Did Henry Louis Gates Jr. Kill Any Excuse for Not Teaching Black History?

PBS’ The African Americans: Many Rivers to Cross is coming to DVD and, if its creator has anything to say about it, to classrooms across the country.

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Henry Louis Gates Jr. attends The African Americans: Many Rivers to Cross New York series premiere at the Paris Theater, Oct. 16, 2013.

Astrid Stawiarz

PBS’ The African Americans: Many Rivers to Cross, the six-part history series that aired late last year, is set to be released on DVD Jan. 28. Writer and executive producer Henry Louis Gates Jr. is hoping that it has far greater impact than just the sale of commemorative copies: He is hoping that it can be used as an educational tool in schools across the country.

Gates, the Alphonse Fletcher University Professor and founding director of the Hutchins Center for African and African American Research at Harvard University, as well as The Roots editor-in-chief, wrote and executive produced the project in consultation with forty historians. He is also its narrator, leading viewers through 70 stories beginning with the origins of slavery in Africa and navigating five centuries of events right up to the present. With the DVD release, Gates believes that the series, along with its companion book, can eliminate educators’ excuses for letting African-American history fall by the wayside.

Gates told The Root about the most meaningful reactions to Many Rivers, how the unique approach to production helped earn it more than 10 million viewers and why he believes it can make comprehensive black-history courses widely accessible—finally.

The Root: What were some of the best reactions to the series?

Henry Louis Gates Jr.: The review in the New Yorker was the review of a lifetime. Hilton Als called the series “magisterial,” and since he’s a critic I admire, that was one of my favorite reviews. Also, the two pieces the New York Times ran: a review by Anita Gates and a feature by Felicia Lee.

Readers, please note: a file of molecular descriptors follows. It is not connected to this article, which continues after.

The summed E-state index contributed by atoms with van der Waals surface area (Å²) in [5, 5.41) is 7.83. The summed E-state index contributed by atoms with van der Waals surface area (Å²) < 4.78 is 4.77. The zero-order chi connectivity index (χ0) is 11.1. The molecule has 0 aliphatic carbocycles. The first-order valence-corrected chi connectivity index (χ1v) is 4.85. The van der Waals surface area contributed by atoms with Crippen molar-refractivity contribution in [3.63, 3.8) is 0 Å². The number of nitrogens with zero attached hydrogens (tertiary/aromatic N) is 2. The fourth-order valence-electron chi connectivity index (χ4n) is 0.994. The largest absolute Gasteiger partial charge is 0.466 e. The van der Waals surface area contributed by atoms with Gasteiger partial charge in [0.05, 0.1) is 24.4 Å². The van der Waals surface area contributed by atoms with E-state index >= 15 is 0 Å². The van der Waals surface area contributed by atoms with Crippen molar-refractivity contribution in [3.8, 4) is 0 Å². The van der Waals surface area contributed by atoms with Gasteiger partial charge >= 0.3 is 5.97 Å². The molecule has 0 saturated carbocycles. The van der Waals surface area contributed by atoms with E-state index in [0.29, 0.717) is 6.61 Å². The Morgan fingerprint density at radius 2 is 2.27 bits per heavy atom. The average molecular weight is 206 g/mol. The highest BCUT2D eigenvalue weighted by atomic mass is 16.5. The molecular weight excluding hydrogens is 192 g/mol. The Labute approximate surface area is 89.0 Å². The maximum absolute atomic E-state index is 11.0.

I was just reading a paper written by a student at Boston University, Max Gonzalez, who watched it in a seminar taught by Linda Heywood, a consultant for the film and Director of the African-American Studies Program at BU, and he just talks about how moved he was to watch, how it brought history to life, how we didn’t avoid the difficult subjects. For example, we covered African complicity in the slave trade, but at the same time we showed that Europeans were the ones who profited.

He also pointed out ... the way we personalize the history. You can talk about the slave trade all day, but when you talk about a little girl named Priscilla who comes from Sierra Leone, then slavery has name, gender and an age. You bring it to life.

TR: More than 10 million viewers tuned in. What do you think made the series appealing?

HLG: There were a couple of leitmotifs that made it unique. The first was the fact that we shot the scenes at the locales where they took place. So when I talked about Priscilla, I was standing on Bunce Island, for example. The other thing is, I was determined to put as many historians in the film as I possibly could, and many of them were women who had never been on TV before. So we covered five centuries, and while normally you’ll see historians sitting in a study or a library, we flew them to the locales where the events unfolded. No one had done that before. I was very proud of those innovations, and it worked.

TR: How could the series contribute to African-American history taught in the classroom?

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